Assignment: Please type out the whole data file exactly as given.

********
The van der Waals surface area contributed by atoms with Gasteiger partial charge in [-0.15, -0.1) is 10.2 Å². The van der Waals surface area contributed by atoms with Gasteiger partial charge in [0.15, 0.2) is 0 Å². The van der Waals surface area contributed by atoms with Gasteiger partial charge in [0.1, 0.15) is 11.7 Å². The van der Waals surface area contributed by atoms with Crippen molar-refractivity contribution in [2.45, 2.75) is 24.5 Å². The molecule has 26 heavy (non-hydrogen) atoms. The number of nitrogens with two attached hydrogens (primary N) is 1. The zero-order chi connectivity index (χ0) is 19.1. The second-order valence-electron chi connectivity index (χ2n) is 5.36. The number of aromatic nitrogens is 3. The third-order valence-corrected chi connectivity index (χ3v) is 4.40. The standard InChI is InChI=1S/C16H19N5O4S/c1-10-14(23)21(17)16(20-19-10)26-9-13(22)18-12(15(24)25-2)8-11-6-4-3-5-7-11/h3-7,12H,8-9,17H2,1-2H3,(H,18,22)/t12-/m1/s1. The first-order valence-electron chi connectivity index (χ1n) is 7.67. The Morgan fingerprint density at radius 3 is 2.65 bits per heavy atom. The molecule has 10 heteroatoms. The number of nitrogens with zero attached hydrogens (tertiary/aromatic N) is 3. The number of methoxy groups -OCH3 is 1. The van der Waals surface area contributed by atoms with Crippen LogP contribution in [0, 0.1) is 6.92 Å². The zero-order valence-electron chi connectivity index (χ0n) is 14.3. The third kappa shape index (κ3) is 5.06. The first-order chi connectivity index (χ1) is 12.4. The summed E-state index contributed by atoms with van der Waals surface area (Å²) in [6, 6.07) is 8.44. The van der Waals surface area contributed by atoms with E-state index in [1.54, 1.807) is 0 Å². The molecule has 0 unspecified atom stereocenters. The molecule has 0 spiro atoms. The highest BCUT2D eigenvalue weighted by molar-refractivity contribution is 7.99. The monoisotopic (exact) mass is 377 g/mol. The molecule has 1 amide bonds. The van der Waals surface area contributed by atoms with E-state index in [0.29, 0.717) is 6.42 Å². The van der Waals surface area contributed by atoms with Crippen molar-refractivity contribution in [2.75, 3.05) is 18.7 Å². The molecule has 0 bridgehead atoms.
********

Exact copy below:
The van der Waals surface area contributed by atoms with Gasteiger partial charge in [-0.15, -0.1) is 10.2 Å². The van der Waals surface area contributed by atoms with Gasteiger partial charge in [0.15, 0.2) is 0 Å². The van der Waals surface area contributed by atoms with Gasteiger partial charge in [0.1, 0.15) is 11.7 Å². The van der Waals surface area contributed by atoms with Crippen molar-refractivity contribution in [2.45, 2.75) is 24.5 Å². The molecule has 26 heavy (non-hydrogen) atoms. The number of nitrogens with two attached hydrogens (primary N) is 1. The zero-order chi connectivity index (χ0) is 19.1. The second-order valence-electron chi connectivity index (χ2n) is 5.36. The number of aromatic nitrogens is 3. The third-order valence-corrected chi connectivity index (χ3v) is 4.40. The standard InChI is InChI=1S/C16H19N5O4S/c1-10-14(23)21(17)16(20-19-10)26-9-13(22)18-12(15(24)25-2)8-11-6-4-3-5-7-11/h3-7,12H,8-9,17H2,1-2H3,(H,18,22)/t12-/m1/s1. The first-order valence-electron chi connectivity index (χ1n) is 7.67. The Morgan fingerprint density at radius 3 is 2.65 bits per heavy atom. The molecule has 10 heteroatoms. The number of nitrogens with zero attached hydrogens (tertiary/aromatic N) is 3. The number of methoxy groups -OCH3 is 1. The van der Waals surface area contributed by atoms with Crippen LogP contribution in [0, 0.1) is 6.92 Å². The zero-order valence-electron chi connectivity index (χ0n) is 14.3. The third kappa shape index (κ3) is 5.06. The first-order chi connectivity index (χ1) is 12.4. The summed E-state index contributed by atoms with van der Waals surface area (Å²) in [6, 6.07) is 8.44. The van der Waals surface area contributed by atoms with E-state index in [1.54, 1.807) is 0 Å². The molecule has 0 unspecified atom stereocenters. The molecule has 0 spiro atoms. The highest BCUT2D eigenvalue weighted by molar-refractivity contribution is 7.99. The monoisotopic (exact) mass is 377 g/mol. The molecule has 1 amide bonds. The van der Waals surface area contributed by atoms with E-state index in [0.29, 0.717) is 6.42 Å². The van der Waals surface area contributed by atoms with Crippen molar-refractivity contribution in [2.75, 3.05) is 18.7 Å². The molecule has 0 bridgehead atoms.